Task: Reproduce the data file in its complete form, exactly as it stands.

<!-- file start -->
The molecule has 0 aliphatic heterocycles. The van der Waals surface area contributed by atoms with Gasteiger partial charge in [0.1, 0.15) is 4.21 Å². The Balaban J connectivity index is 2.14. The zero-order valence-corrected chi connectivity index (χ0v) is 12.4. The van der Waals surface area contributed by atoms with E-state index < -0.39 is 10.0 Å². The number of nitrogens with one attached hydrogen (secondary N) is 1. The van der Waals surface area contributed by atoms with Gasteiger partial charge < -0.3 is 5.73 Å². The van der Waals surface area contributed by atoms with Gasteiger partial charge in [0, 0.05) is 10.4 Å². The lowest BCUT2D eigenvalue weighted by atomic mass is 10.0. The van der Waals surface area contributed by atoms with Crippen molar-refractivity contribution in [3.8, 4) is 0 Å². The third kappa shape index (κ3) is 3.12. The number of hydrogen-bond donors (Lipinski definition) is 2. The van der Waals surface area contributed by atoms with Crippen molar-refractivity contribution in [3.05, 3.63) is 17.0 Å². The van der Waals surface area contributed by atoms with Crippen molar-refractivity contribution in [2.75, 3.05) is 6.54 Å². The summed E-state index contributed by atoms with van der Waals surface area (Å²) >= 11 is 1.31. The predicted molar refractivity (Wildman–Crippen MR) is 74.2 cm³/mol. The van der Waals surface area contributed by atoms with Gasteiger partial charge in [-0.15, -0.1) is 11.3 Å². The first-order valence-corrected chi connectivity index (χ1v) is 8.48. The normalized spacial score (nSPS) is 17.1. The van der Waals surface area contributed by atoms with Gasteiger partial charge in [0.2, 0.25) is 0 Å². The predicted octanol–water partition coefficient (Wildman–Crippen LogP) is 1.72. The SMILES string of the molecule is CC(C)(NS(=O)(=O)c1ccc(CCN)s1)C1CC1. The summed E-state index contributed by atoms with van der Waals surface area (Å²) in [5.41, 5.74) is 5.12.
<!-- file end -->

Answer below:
The molecule has 0 aliphatic heterocycles. The van der Waals surface area contributed by atoms with Gasteiger partial charge in [0.1, 0.15) is 4.21 Å². The Balaban J connectivity index is 2.14. The zero-order valence-corrected chi connectivity index (χ0v) is 12.4. The van der Waals surface area contributed by atoms with E-state index < -0.39 is 10.0 Å². The number of nitrogens with one attached hydrogen (secondary N) is 1. The van der Waals surface area contributed by atoms with Gasteiger partial charge < -0.3 is 5.73 Å². The van der Waals surface area contributed by atoms with Gasteiger partial charge in [0, 0.05) is 10.4 Å². The lowest BCUT2D eigenvalue weighted by atomic mass is 10.0. The van der Waals surface area contributed by atoms with Crippen molar-refractivity contribution in [3.8, 4) is 0 Å². The third kappa shape index (κ3) is 3.12. The number of hydrogen-bond donors (Lipinski definition) is 2. The van der Waals surface area contributed by atoms with Crippen molar-refractivity contribution in [3.05, 3.63) is 17.0 Å². The van der Waals surface area contributed by atoms with Crippen molar-refractivity contribution in [2.75, 3.05) is 6.54 Å². The summed E-state index contributed by atoms with van der Waals surface area (Å²) >= 11 is 1.31. The predicted molar refractivity (Wildman–Crippen MR) is 74.2 cm³/mol. The van der Waals surface area contributed by atoms with Gasteiger partial charge in [-0.15, -0.1) is 11.3 Å². The first-order valence-corrected chi connectivity index (χ1v) is 8.48. The normalized spacial score (nSPS) is 17.1. The van der Waals surface area contributed by atoms with Gasteiger partial charge in [0.2, 0.25) is 0 Å². The predicted octanol–water partition coefficient (Wildman–Crippen LogP) is 1.72. The SMILES string of the molecule is CC(C)(NS(=O)(=O)c1ccc(CCN)s1)C1CC1. The summed E-state index contributed by atoms with van der Waals surface area (Å²) in [5.41, 5.74) is 5.12.